These are the rationale and outcomes behind the practices we have in Forest School.
Learning and Relationship Continuity through Consistent Attendance
In order for the learners to build quality relationships with their peers, attendance in Forest School has to be consistent, just as with attending any other learning program. A consistent attendance will ensure the learner’s full enjoyment and development of their socio-emotional self. Projects and continuation of learning experience can also be enhanced through simply being around consistently.
Ensuring Safety through Being Patient
By following the pace of our children, safety is ensured during the sessions. In Forest School, the learners decide when they are ready to challenge themselves. If they do not feel prepared, we will not encourage or pressure them to commit to the challenge. We stay patient and trust their instincts in deciding their journeys with the environment.
Inspiring Initiation through Boredom
During the initial phase of forest school, learners may get to a point where they feel bored with the session. This is a good starting point for them to start reflecting, explore their own curiosities, motivate themselves to create their own play, and learn through their own ingenuity. Our coaches will facilitate this and start creating the learner’s learning journey (“curriculum”) together with the class.
Involvement and Independence through Making Choices
In Forest School, children discuss and make decisions together. This is to teach them to take ownership of the decisions made during each session and be accountable to their friends, coaches, parents, and the environment. Every session starts with the discussion on where they will go for the day, with the condition that everyone has to agree with the decision.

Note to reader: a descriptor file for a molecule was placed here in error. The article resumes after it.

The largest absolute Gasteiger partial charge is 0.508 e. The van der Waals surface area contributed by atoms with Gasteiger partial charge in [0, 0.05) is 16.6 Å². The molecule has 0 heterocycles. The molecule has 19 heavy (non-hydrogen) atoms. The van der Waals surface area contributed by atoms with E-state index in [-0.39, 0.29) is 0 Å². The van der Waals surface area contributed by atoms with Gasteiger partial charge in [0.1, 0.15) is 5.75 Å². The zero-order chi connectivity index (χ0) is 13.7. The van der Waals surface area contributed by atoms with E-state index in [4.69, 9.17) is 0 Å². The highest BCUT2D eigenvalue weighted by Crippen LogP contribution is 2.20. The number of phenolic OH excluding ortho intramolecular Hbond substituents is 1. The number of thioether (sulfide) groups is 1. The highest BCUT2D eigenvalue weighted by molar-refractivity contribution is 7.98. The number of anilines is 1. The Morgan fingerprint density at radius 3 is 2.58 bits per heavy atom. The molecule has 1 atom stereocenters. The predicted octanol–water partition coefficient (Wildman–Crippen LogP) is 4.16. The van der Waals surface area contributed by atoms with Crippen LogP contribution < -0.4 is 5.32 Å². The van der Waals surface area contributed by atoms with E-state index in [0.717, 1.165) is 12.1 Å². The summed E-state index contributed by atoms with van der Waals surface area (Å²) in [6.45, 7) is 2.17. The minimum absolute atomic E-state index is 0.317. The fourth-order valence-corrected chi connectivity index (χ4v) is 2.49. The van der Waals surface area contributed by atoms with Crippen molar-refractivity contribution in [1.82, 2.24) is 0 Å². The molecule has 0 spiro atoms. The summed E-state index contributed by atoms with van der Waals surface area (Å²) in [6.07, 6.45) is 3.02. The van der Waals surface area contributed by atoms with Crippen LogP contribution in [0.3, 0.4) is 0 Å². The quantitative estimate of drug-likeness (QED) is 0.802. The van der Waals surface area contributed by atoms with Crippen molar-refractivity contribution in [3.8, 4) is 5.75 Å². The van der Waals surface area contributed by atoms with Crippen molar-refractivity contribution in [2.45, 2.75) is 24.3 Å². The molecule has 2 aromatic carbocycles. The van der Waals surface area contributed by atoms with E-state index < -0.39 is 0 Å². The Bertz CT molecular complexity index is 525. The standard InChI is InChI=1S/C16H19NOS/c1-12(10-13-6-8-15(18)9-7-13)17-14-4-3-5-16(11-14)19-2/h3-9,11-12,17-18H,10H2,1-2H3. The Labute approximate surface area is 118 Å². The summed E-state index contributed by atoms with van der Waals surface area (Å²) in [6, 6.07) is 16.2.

Despite the norm of democratic (read: majority) voting, we continue this tough practice of having full agreement as it allows our children to apply their skills in negotiation; listening, sharing, and decision making through organic discussions amongst themselves. Through this, they are better involved and empowered during the session, bringing out their full potential.
Developing a Reflection Process through Questioning and Facilitation
The process of reflection is a key element to the success of Forest School. It is how learners learn how to learn. We practice having our children share their observations, thoughts and conclusions with us. In addition, instead of providing definitive answers to any questions posed, we facilitate their thinking process and decision making by providing guiding questions to empower their trust and confidence.
Self-Regulation through Self-Awareness and Space
In Forest School, learners grow to be independent and manage their interactions with their peers, mentors, and environment by themselves. Coaches facilitate this process by helping them navigate their feelings and emotions. This is done through encouraging them to reason with their situations and to come up with choices to move forward. We believe that learners who are unaware of understanding their emotions are not able to rationalize and properly come up with decisions to move on from their circumstances. The key, then, is to be more liberal to emotional expression.
Hard Work Ethics through Challenges